2. ^ Quiceno, Juan Diego (July 28, 2019). "¿Por qué la última etapa del Tour es la más "tranquila"?" (in Spanish). Medellín: El Colombiano. Retrieved October 3, 2019.
  3. ^ "Today's back pages: Egan Bernal's 'champagne moment' at the Tour de France". The Week. Retrieved 21 September 2020.
  4. ^ Bonville-Ginn, Tim (28 August 2020). "La Course 2020: All you need to know about the one-day race". Cycling Weekly. Retrieved 17 September 2020.
  5. ^ Cotton, Jim (17 October 2019). "La Course 2020 to return to Paris". VeloNews. Retrieved 17 September 2020.
  6. ^ Augendre, Jacques (2009). "Guide Historique" (PDF) (in French). Amaury Sport Organisation. p. 179. Archived from the original (PDF) on 16 July 2010. Retrieved 15 February 2010.
  7. ^ McGann, Bill; McGann, Carol (2008). "1969-1975, The Merckx years". The Story of the Tour de France: 1965-2007, Volume 2. Indianapolis: Dog Ear Publishing. p. 95. ISBN 978-159858-608-4. Retrieved October 3, 2019.
  8. ^ Bonniel, Marie-Aude (July 24, 2015). "Le 20 juillet 1975: première arrivée du Tour de France sur les Champs-Élysées". Le Figaro (in French). Retrieved October 3, 2019.
  9. ^ Loncin, Pol (July 19, 2017). "Le 20 juillet 1975: la première arrivée sur les Champs-Elysées" (in French). Brussels: RTBF. Retrieved October 3, 2019.
  10. ^ Fortheringham, Alasdair. "Tour de France 2013: Mark Cavendish's reign on Champs Elysées curtailed by Marcel Kittel".
  11. ^ "Rain forces neutralization of Tour de France finale". VeloNews.com.
  12. ^ a b "Champs Élysées - The most iconic street in cycling". ProCyclingUK.com. Retrieved 28 February 2020.
  13. ^ McGann, Bill; McGann, Carol (2008). The Story of the Tour De France: 1965–2007. Dog Ear Publishing. p. 137. ISBN 978-1-59858-608-4.
  14. ^ "www.cyclingnews.com presents the 92nd Tour de France".
  15. ^ McGann, Bill; McGann, Carol (2008). The Story of the Tour De France: 1965–2007. Dog Ear Publishing. p. 201. ISBN 978-1-59858-608-4.
  16. ^ Zabel bags the green in exciting finale
  17. ^ "Memoire du cyclisme" (in French). Retrieved 15 February 2010.
  18. ^ "Bradley Wiggins wins Tour de France title". BBC Sport. BBC. 22 July 2012. Archived from the original on 23 July 2012.
  19. ^ Gallagher, Brendan (22 July 2012). "Tour de France 2012: Mark Cavendish sets stage perfectly for Olympic road race glory". The Daily Telegraph. Archived from the original on 23 July 2012.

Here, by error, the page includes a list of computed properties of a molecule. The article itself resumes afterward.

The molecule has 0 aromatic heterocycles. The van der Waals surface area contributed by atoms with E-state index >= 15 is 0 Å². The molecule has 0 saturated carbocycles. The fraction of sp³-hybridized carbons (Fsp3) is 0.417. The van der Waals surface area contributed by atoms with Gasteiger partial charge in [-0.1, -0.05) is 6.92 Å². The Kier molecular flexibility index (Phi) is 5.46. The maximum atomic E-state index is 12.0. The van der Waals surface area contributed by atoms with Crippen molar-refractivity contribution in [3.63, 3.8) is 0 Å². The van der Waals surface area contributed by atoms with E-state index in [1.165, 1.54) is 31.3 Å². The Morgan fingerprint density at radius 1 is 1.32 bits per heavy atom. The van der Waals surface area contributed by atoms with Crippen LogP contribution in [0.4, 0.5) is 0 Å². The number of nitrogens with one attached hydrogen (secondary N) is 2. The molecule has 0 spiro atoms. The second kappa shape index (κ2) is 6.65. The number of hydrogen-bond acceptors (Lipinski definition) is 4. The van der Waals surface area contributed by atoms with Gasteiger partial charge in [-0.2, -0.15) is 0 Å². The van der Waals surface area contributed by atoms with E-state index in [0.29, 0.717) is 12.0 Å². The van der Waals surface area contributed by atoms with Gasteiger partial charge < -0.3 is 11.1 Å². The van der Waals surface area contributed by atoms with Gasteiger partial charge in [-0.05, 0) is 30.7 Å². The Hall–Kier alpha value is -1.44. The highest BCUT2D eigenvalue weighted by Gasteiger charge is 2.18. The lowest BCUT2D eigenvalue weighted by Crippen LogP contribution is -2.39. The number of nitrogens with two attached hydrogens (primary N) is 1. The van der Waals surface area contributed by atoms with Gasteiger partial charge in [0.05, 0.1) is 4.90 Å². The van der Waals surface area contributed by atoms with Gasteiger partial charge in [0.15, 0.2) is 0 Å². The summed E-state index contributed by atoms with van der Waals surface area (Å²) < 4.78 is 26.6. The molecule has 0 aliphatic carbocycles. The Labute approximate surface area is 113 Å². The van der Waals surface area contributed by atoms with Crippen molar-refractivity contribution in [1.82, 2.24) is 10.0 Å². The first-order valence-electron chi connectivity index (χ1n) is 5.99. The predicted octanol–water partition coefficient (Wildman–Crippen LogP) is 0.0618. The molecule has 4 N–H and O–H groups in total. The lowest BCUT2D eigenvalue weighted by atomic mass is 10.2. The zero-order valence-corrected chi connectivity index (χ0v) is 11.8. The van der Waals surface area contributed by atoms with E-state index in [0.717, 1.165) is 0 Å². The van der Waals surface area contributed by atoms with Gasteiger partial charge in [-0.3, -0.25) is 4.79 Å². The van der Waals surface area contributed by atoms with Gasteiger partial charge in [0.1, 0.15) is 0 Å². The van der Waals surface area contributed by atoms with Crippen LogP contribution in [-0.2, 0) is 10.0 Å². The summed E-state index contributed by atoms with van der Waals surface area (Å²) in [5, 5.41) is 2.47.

20. ^ Fotheringham, Alasdair (23 July 2012). "Tour de France: Mark Cavendish enters history as best-ever Tour sprinter". The Independent. Independent Print. Archived from the original on 25 July 2012.
  21. ^ "Mark Cavendish outsprinted by Marcel Kittel in Tour de France stage 12". The Guardian. Press Association. 12 July 2013. Retrieved 20 September 2020.
  22. ^ Hurcomb, Sophie (27 July 2014). "Vincenzo Nibali wins 2014 Tour de France; Marcel Kittel takes final stage". Cycling Weekly. United Kingdom. Retrieved 20 September 2020.
  23. ^ "Tour de France: Chris Froome wins Tour de France 2015". Cyclingnews.com. 26 July 2015. Retrieved 31 August 2015.
  24. ^ Wynn, Nigal (24 July 2016). "Chris Froome wins 2016 Tour de France as André Greipel takes final stage". Cycling Weekly. United Kingdom. Retrieved 20 September 2020.
  25. ^ Fotheringham, William (23 July 2017). "Chris Froome wins fourth Tour de France after Champs Elysées procession". The Guardian. Retrieved 23 July 2017.
  26. ^ Windsor, Richard (29 July 2018). "Geraint Thomas wins the 2018 Tour de France as Alexander Kristoff takes final stage victory". Cycling Weekly. United Kingdom. Retrieved 20 September 2020.
  27. ^ "Caleb Ewan wins Tour de France final stage, Egan Bernal takes overall honours". ABC News. Australia. Associated Press. 29 July 2019. Retrieved 20 September 2020.

External linksEdit

  Media related to Champs-Élysées stage in the Tour de France at Wikimedia Commons